Walk into a healthy, equitable, and sustainable school and you will immediately notice something “in the air,” a certain quality or feeling that you just can’t put your finger on. That certain something is the school’s culture and climate.
A school’s culture is deeply embedded in all aspects of its daily operations. It’s reflected in the school’s vision, mission, and core values and beliefs. It drives decision-making and influences the behavior and attitudes of everyone in the school building. A school’s climate is defined by the day-to-day practices that demonstrate the school’s commitment to its vision, mission, and core values and beliefs – the relationships among teachers, students, and staff; the food served in the cafeteria; the opportunities for exercise and free play; and the ability to connect with the natural world beyond the school building.
The five core practices that make up the Culture and Climate System in Green Schools National Network’s updated GreenPrint are key building blocks for a positive culture and climate in healthy, equitable, and sustainable schools. Core Practice 11 drives this point home with its focus on setting goals and measuring progress around culture and climate policies, practices, and initiatives. This article provides an overview of core practices 12 – 15 and shares examples of them in action in schools and districts across the country.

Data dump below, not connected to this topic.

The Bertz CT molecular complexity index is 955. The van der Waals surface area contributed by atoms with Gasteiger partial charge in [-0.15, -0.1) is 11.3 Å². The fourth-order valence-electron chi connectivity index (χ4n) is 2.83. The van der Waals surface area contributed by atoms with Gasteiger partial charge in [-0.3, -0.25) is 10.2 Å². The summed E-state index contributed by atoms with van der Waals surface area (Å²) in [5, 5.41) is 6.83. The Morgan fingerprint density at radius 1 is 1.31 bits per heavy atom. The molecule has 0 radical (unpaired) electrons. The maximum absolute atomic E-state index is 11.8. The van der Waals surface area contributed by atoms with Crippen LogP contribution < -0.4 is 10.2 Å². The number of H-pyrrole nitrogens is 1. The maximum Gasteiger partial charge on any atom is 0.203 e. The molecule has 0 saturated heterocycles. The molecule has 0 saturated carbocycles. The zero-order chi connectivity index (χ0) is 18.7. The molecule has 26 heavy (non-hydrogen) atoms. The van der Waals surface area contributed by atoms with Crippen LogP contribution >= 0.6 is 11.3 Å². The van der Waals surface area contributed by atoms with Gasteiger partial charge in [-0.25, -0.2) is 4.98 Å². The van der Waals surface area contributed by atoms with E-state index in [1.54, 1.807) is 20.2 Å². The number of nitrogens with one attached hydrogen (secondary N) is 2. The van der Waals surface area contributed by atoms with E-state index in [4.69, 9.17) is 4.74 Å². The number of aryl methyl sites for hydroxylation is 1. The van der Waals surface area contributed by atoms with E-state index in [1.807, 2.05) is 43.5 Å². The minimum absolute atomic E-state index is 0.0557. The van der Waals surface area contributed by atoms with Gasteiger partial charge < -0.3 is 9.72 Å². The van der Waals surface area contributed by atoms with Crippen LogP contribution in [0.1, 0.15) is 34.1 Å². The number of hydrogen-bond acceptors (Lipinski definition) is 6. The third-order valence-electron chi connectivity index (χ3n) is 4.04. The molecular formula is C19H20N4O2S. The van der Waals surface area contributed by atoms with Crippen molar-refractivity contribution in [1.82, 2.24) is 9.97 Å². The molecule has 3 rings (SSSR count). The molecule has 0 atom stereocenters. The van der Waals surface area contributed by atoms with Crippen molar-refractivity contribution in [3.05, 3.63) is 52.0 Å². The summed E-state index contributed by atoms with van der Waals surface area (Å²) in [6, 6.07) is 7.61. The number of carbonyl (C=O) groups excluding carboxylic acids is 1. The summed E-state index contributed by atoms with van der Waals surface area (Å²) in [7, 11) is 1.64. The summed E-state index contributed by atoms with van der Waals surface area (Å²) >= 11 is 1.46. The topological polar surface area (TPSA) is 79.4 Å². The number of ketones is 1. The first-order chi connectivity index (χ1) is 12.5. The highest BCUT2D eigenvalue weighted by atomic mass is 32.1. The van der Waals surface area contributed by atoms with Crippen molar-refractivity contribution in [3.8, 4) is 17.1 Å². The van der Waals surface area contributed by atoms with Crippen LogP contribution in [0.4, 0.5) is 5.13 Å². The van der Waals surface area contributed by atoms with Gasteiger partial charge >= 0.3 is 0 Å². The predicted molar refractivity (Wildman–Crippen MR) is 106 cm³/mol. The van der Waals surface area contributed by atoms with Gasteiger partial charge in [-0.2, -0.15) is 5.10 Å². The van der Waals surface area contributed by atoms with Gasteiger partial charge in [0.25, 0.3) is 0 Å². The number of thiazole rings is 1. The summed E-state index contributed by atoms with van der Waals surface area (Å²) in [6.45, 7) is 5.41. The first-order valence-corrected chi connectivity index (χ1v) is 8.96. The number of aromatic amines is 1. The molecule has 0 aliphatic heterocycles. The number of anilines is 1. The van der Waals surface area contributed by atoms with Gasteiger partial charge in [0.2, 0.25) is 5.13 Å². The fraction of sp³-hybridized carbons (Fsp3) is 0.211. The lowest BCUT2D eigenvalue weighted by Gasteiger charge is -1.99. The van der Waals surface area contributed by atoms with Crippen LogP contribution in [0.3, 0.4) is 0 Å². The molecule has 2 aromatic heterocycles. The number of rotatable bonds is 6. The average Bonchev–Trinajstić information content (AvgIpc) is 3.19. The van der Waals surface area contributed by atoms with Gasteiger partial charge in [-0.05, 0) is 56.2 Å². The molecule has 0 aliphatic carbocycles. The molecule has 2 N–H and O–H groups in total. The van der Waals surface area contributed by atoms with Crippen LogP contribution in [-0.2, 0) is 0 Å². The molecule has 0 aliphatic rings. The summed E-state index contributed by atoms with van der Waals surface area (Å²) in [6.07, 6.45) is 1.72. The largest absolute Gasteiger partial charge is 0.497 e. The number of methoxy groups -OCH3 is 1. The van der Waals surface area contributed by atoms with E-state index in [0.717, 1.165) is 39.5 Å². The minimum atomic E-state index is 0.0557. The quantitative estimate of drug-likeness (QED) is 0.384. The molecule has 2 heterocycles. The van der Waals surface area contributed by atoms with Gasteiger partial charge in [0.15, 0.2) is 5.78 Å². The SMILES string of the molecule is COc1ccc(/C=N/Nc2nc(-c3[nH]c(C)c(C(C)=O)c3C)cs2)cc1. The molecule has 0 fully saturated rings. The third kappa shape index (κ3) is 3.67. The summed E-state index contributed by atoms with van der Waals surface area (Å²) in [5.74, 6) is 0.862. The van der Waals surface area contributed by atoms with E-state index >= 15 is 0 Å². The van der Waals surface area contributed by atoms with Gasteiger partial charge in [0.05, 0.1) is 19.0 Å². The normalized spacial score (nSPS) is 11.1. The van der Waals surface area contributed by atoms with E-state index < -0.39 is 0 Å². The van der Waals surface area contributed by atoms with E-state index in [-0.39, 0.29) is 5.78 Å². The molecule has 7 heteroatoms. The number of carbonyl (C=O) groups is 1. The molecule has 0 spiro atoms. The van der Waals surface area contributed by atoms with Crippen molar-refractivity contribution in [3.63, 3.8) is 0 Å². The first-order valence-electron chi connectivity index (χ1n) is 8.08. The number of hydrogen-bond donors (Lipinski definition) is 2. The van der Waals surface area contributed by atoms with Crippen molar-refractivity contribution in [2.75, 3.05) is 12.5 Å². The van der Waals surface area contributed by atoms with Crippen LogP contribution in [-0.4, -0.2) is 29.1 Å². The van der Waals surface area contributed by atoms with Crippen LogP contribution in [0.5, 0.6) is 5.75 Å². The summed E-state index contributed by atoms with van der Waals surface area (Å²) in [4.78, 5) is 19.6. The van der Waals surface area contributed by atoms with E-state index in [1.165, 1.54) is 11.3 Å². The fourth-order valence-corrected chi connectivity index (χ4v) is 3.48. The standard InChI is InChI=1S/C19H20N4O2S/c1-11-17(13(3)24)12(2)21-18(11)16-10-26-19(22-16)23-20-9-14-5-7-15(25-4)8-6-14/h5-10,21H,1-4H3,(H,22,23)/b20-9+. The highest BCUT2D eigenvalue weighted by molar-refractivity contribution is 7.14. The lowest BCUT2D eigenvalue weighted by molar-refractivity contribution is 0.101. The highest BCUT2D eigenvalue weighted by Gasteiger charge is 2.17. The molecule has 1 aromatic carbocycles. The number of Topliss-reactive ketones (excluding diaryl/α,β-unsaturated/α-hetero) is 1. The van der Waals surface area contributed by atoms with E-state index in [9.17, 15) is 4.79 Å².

Healthy Relationships = Sustainability Mindsets
Healthy relationships among peers, adults, the local community, and the natural world form the bedrock of sustainability mindsets. That’s the essence of Core Practice 12. These relationships don’t happen in a vacuum. They require nurturing and reinforcement through developmentally appropriate lessons and experiences. Social-emotional learning plays an important role through curriculum, skill building, and modeling caring and trusting relationships. So does service learning, which engages students in projects in the schoolyard, the community, and local ecosystems that help them learn to care about and positively influence the world around them.